A reminiscence over school Christmas parties, Nativity plays and toy days
Once upon a time, in a galaxy far far away, long before the National Curriculum, SATs, Health and Safety related angst and mock exams, schools used to let their hair down in the run-up to Christmas. We would help to make paper chains, decorate Christmas trees and make our own decorations. Sometimes, we would make our own mince pies, Christmas cake or biscuits to take home. The last week of the Christmas term would also be marked by a Christmas dinner.
The end of Christmas term for most primary school children of the 1980s was a high point of the academic year. It was a reward for reading the One Two Three and Away series of books in front of Miss Matthews fluently. Children were just as involved in the festivities as much as the teachers, dinner ladies (midday supervisors in today’s parlance) and headteachers. Our parents were too, as willing or unwilling audience members of their child’s Christmas play.
Unfortunately, the party was seemingly over by 1989. Not least because I was a year from starting secondary school, but also educational reforms which would see the schools subject to the 1988 Education Act. In other words, the National Curriculum, tests for seven year-olds and Jack becoming an unhappy boy because of the workload. Not least Miss Matthews who would have a pile of folders the height of Sears Tower to digest.
On a personal note, I look at my primary school years as being happier than the five years I spent in secondary school. Three and a half of which were at the excellent Ewing School in West Didsbury. How I wish I could be seven years old again. Not a seven year old of 2010, but one of 1986 when Dennis the Menace rather than SATs mattered.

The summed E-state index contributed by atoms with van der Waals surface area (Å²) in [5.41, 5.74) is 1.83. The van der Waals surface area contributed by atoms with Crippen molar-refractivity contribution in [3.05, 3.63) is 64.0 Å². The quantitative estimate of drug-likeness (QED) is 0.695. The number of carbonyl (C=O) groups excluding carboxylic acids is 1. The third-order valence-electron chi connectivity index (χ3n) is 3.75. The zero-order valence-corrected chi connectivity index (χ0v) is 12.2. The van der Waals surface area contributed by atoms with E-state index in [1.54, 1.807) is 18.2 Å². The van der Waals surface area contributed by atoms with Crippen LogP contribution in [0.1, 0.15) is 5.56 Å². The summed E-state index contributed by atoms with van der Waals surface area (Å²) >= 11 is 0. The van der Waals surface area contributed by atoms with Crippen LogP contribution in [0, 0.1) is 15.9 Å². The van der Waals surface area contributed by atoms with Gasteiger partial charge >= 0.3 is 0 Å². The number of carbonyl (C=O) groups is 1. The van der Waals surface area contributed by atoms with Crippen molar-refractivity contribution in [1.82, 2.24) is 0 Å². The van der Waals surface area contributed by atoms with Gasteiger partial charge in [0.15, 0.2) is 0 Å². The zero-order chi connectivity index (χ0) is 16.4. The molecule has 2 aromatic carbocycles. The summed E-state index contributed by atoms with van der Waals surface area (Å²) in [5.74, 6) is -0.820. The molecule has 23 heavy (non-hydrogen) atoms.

Let’s make that possible in written form.
The Christmas Play
With the younger classes, a typical primary school Christmas play would be a secular one, focusing on Father Christmas, snowmen, presents and trees. It would within half an hour concentrate on the magic of Christmas itself and of a musical nature. Dialogue would be broken up by standards like ‘We Wish You a Merry Christmas’ or ‘Frosty the Snowman’. The mid to late 1980s also saw Raymond Briggs’ ‘The Snowman’ adapted for many a primary school throughout the UK.
Some schools (often Christian religious ones) would choose the Nativity play. This too would be broken up by Christmas carols or religious songs by popular artistes (‘Little Donkey’, once sang by The Beverley Sisters was a firm favourite), often with a narrator retelling the birth of Jesus Christ.
The Top Infants’ and junior classes (I don’t do this Year 2 to 6 type of cack – and Year 7 will always be First Year at secondary school to me) would choose a fairy tale or pantomime story.
Christmas Carols and special Christmas assemblies
Most assemblies at primary school were brief and included the usual notices from the headmaster and achievements of fellow pupils. To break the tedium, these would often include some form of mass singing (always Hands to Work and Feet to Run).
Primary school Christmas assemblies were more of the same, only with a bit of tinsel on the piano and Christmas songs for good measure. Though often slightly longer, they were more light hearted than normal. A typical repertoire of Christmas songs and carols would include:
- O Christmas Tree (aka O Tannenbaum or Keep the Red Flag Flying);
- Little Donkey;
- Rudolph the Red Nosed Reindeer;
- When Santa Got Stuck Up The Chimney;
- Jingle Bells;
- Away in a Manger;
- See Him Lying on a Bed of Straw;
- O Come, All Ye Faithful;
- We Wish You a Merry Christmas (often at the end of the assembly).
You could bet your life that the School Christmas Dinner would take place on the Wednesday. The typical primary school Christmas dinner would include the main course (turkey and all the trimmings), then be followed by Christmas Pudding. As it was never Government policy to intoxicate the little darlings with brandy butter sauce, custard would be poured on the plum pudding. Instead of the usual yellow variety, some canteens would insist on flavoured custard, often mint, strawberry or chocolate. Again, for similar reasons as to why catering contractors or LEAs couldn’t use brandy butter sauce, soft drinks were on the menu, so Vimto or the usual lemon squash would suffice as red and white wine substitutions (a la Coronation Street style).